Some Kind of Wonderful

WWNo superhero has a messier background than Wonder Woman. She’s always been iconic, of course, but her rep has suffered unduly by censorship, revisionism, editorial missteps, and appropriation.

In the beginning, Wonder Woman’s motivation was clear. She was a peacenik who campaigned for justice while promoting women’s rights. Even though she was a herald for worldwide matriarchy, she established herself as a hero for both girls and boys. Love was the strongest weapon she could wield.

Unfortunately, after the death of creator William Moulton Marston, her mission was derailed by Fredric Wertham, Robert Kanigher, Dennis O’Neil, and Gloria Steinem (among others). Her long-standing secretarial duties with the Justice League didn’t help matters either.

Throughout the years Wonder Woman persevered. Even though her comic books were spotty, she continued to fight for human rights in her satin tights. She was a charter member of Super Friends, and brought goodwill to primetime TV. In addition, Wonder Woman Underoos were pretty popular with kids and adults.

But most of all – she remained a strong and vibrant character surrounded by a sea of male superheroes. Could anyone else steal the spotlight from Superman, Batman, and Aquaman? We don’t think so. For 75+ years Wonder Woman carried the guidon for every female reader who picked up a comic book. You’ve got to love that.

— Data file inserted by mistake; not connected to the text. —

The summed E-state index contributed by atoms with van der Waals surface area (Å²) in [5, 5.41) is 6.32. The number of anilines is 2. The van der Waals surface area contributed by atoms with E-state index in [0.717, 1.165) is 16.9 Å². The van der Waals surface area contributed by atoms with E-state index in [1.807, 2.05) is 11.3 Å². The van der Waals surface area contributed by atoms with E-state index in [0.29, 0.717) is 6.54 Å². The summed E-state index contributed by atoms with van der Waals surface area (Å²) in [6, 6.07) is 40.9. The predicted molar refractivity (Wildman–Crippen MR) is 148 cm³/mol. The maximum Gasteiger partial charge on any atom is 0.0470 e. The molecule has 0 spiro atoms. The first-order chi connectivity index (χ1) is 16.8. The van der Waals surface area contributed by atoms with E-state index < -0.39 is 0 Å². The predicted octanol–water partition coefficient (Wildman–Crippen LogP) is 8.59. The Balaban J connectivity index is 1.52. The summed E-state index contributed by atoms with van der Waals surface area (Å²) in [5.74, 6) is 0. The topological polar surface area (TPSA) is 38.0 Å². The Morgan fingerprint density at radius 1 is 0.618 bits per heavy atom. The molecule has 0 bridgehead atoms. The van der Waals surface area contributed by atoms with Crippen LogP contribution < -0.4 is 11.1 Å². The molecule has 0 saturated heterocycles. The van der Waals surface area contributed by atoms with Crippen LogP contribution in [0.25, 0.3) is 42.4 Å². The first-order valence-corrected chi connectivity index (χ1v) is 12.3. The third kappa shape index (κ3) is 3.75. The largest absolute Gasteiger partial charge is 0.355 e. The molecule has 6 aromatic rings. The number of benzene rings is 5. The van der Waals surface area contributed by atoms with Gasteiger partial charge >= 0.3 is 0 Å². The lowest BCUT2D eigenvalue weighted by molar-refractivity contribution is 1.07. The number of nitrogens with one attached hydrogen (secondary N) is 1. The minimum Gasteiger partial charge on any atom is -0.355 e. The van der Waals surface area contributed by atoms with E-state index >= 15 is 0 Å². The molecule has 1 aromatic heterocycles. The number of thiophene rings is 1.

And now we’ve got a Wonder Woman movie. As expected, the film included some revisionist tinkering. But more than anything, it understood the character’s core values. And guess what? Audiences loved it. The movie created a swirl of excitement around Wonder Woman and restored her faded luster.

The movie’s novelization by Nancy Holder also helped promote Wonder Woman’s comeback. It’s a faithful adaptation of events on the big screen with dialogue pinched directly from the script. The author was literally on the same page as the filmmakers.

Holder divided her book into three parts: Amazon, Warrior, and Wonder Woman. After all these years, and after all the retcons and needless interference, the essence of the character remained consistent with her early appearances in All Star Comics and Sensation Comics. She was a demigod, a champion of justice, and a woman. Simply put, she was a wonder woman.

No scene in the movie or book underscored Wonder Woman’s appeal better than her march across No Man’s Land. It’s arguably the single most memorable moment in any superhero movie. “She stepped onto the battlefield and surveyed the ground ahead,” wrote the author. “Her armor gleamed against the colorless breach – the Princess of Themyscira, defender of the people, majestic, magnificent. Driven by the compassion and her commitment to justice.”

[Wonder Woman: The Official Movie Novelization / By Nancy Holder / First Printing: June 2017 / ISBN: 9781785653780]

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